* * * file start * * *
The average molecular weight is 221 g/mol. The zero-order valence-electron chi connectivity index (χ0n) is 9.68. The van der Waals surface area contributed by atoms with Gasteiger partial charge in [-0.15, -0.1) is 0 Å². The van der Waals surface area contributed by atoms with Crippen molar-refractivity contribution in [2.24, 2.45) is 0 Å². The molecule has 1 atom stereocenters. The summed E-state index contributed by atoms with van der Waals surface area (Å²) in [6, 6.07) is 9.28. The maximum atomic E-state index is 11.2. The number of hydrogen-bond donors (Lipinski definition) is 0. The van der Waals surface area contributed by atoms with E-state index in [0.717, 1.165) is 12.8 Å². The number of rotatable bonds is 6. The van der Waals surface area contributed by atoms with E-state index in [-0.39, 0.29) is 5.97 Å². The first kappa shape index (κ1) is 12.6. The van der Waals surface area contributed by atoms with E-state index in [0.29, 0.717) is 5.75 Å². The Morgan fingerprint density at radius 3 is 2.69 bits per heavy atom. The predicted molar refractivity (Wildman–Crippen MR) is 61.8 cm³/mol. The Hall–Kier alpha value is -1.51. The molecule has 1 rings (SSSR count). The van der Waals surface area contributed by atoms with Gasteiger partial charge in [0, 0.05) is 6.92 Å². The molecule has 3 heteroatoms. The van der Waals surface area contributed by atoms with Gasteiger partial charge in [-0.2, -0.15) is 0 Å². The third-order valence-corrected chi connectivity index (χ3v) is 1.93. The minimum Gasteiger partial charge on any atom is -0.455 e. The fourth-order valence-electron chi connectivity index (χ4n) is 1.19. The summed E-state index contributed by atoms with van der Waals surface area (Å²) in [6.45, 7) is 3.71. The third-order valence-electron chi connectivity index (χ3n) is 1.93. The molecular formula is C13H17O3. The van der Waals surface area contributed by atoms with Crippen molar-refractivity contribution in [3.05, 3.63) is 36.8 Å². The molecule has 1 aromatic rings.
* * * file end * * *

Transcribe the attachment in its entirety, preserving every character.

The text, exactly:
The average molecular weight is 221 g/mol. The zero-order valence-electron chi connectivity index (χ0n) is 9.68. The van der Waals surface area contributed by atoms with Gasteiger partial charge in [-0.15, -0.1) is 0 Å². The van der Waals surface area contributed by atoms with Crippen molar-refractivity contribution in [2.24, 2.45) is 0 Å². The molecule has 1 atom stereocenters. The summed E-state index contributed by atoms with van der Waals surface area (Å²) in [6, 6.07) is 9.28. The maximum atomic E-state index is 11.2. The number of hydrogen-bond donors (Lipinski definition) is 0. The van der Waals surface area contributed by atoms with E-state index in [0.717, 1.165) is 12.8 Å². The number of rotatable bonds is 6. The van der Waals surface area contributed by atoms with E-state index in [-0.39, 0.29) is 5.97 Å². The first kappa shape index (κ1) is 12.6. The van der Waals surface area contributed by atoms with E-state index in [0.29, 0.717) is 5.75 Å². The Morgan fingerprint density at radius 3 is 2.69 bits per heavy atom. The predicted molar refractivity (Wildman–Crippen MR) is 61.8 cm³/mol. The Hall–Kier alpha value is -1.51. The molecule has 1 rings (SSSR count). The van der Waals surface area contributed by atoms with Gasteiger partial charge in [0, 0.05) is 6.92 Å². The molecule has 3 heteroatoms. The van der Waals surface area contributed by atoms with Gasteiger partial charge in [-0.2, -0.15) is 0 Å². The third-order valence-corrected chi connectivity index (χ3v) is 1.93. The minimum Gasteiger partial charge on any atom is -0.455 e. The fourth-order valence-electron chi connectivity index (χ4n) is 1.19. The summed E-state index contributed by atoms with van der Waals surface area (Å²) in [6.45, 7) is 3.71. The third-order valence-electron chi connectivity index (χ3n) is 1.93. The molecular formula is C13H17O3. The van der Waals surface area contributed by atoms with Crippen molar-refractivity contribution in [3.05, 3.63) is 36.8 Å². The molecule has 1 aromatic rings.